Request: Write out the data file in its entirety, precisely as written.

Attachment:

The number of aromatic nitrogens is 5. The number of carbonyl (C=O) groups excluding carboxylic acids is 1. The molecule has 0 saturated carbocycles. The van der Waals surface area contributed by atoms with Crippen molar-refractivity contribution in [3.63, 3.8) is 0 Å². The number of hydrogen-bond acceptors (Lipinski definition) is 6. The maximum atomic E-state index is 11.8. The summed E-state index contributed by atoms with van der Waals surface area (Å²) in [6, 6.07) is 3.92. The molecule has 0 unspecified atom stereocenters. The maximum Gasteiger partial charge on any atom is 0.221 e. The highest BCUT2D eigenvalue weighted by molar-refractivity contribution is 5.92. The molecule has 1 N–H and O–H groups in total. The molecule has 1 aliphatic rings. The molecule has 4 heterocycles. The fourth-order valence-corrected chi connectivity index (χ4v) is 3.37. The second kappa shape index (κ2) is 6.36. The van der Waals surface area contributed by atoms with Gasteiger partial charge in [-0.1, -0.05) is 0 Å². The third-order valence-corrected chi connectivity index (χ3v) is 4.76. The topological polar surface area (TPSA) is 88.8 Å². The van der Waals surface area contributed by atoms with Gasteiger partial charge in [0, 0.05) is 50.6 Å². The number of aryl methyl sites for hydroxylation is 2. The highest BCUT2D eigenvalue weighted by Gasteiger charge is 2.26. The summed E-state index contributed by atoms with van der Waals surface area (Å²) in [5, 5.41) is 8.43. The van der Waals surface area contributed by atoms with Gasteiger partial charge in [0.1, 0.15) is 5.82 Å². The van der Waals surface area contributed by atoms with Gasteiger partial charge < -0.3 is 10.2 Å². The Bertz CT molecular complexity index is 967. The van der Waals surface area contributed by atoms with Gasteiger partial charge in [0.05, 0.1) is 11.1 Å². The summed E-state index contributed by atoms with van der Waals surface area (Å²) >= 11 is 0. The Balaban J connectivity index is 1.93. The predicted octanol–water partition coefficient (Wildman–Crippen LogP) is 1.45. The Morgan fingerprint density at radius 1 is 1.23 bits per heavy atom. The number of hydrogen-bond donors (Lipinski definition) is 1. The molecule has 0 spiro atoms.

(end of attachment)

The number of aromatic nitrogens is 5. The number of carbonyl (C=O) groups excluding carboxylic acids is 1. The molecule has 0 saturated carbocycles. The van der Waals surface area contributed by atoms with Crippen molar-refractivity contribution in [3.63, 3.8) is 0 Å². The number of hydrogen-bond acceptors (Lipinski definition) is 6. The maximum atomic E-state index is 11.8. The summed E-state index contributed by atoms with van der Waals surface area (Å²) in [6, 6.07) is 3.92. The molecule has 0 unspecified atom stereocenters. The maximum Gasteiger partial charge on any atom is 0.221 e. The highest BCUT2D eigenvalue weighted by molar-refractivity contribution is 5.92. The molecule has 1 N–H and O–H groups in total. The molecule has 1 aliphatic rings. The molecule has 4 heterocycles. The fourth-order valence-corrected chi connectivity index (χ4v) is 3.37. The second kappa shape index (κ2) is 6.36. The van der Waals surface area contributed by atoms with Gasteiger partial charge in [-0.1, -0.05) is 0 Å². The third-order valence-corrected chi connectivity index (χ3v) is 4.76. The topological polar surface area (TPSA) is 88.8 Å². The van der Waals surface area contributed by atoms with Gasteiger partial charge in [0, 0.05) is 50.6 Å². The number of aryl methyl sites for hydroxylation is 2. The highest BCUT2D eigenvalue weighted by Gasteiger charge is 2.26. The summed E-state index contributed by atoms with van der Waals surface area (Å²) in [5, 5.41) is 8.43. The van der Waals surface area contributed by atoms with Gasteiger partial charge in [0.1, 0.15) is 5.82 Å². The van der Waals surface area contributed by atoms with Gasteiger partial charge < -0.3 is 10.2 Å². The Bertz CT molecular complexity index is 967. The van der Waals surface area contributed by atoms with Gasteiger partial charge in [0.05, 0.1) is 11.1 Å². The summed E-state index contributed by atoms with van der Waals surface area (Å²) >= 11 is 0. The Balaban J connectivity index is 1.93. The predicted octanol–water partition coefficient (Wildman–Crippen LogP) is 1.45. The Morgan fingerprint density at radius 1 is 1.23 bits per heavy atom. The number of hydrogen-bond donors (Lipinski definition) is 1. The molecule has 0 spiro atoms.